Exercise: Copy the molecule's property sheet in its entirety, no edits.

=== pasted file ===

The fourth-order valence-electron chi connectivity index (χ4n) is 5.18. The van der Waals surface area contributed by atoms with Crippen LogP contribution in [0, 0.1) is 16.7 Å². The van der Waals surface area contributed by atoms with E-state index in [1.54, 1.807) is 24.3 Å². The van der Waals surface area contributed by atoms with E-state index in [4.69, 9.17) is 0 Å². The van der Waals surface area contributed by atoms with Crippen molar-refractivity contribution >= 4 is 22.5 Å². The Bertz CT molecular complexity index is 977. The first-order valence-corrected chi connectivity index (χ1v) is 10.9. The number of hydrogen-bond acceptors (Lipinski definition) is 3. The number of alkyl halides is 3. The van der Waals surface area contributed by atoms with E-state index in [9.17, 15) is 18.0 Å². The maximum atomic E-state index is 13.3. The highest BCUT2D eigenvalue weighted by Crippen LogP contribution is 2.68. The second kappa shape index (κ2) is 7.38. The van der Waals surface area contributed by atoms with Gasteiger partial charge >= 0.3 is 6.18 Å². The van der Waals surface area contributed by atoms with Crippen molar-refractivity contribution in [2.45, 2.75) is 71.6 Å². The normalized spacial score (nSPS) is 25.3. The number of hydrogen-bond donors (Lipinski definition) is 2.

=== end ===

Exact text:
The fourth-order valence-electron chi connectivity index (χ4n) is 5.18. The van der Waals surface area contributed by atoms with Crippen LogP contribution in [0, 0.1) is 16.7 Å². The van der Waals surface area contributed by atoms with E-state index in [1.54, 1.807) is 24.3 Å². The van der Waals surface area contributed by atoms with E-state index in [4.69, 9.17) is 0 Å². The van der Waals surface area contributed by atoms with Crippen molar-refractivity contribution >= 4 is 22.5 Å². The Bertz CT molecular complexity index is 977. The first-order valence-corrected chi connectivity index (χ1v) is 10.9. The number of hydrogen-bond acceptors (Lipinski definition) is 3. The number of alkyl halides is 3. The van der Waals surface area contributed by atoms with E-state index in [9.17, 15) is 18.0 Å². The maximum atomic E-state index is 13.3. The highest BCUT2D eigenvalue weighted by Crippen LogP contribution is 2.68. The second kappa shape index (κ2) is 7.38. The van der Waals surface area contributed by atoms with Gasteiger partial charge >= 0.3 is 6.18 Å². The van der Waals surface area contributed by atoms with Crippen molar-refractivity contribution in [2.45, 2.75) is 71.6 Å². The normalized spacial score (nSPS) is 25.3. The number of hydrogen-bond donors (Lipinski definition) is 2.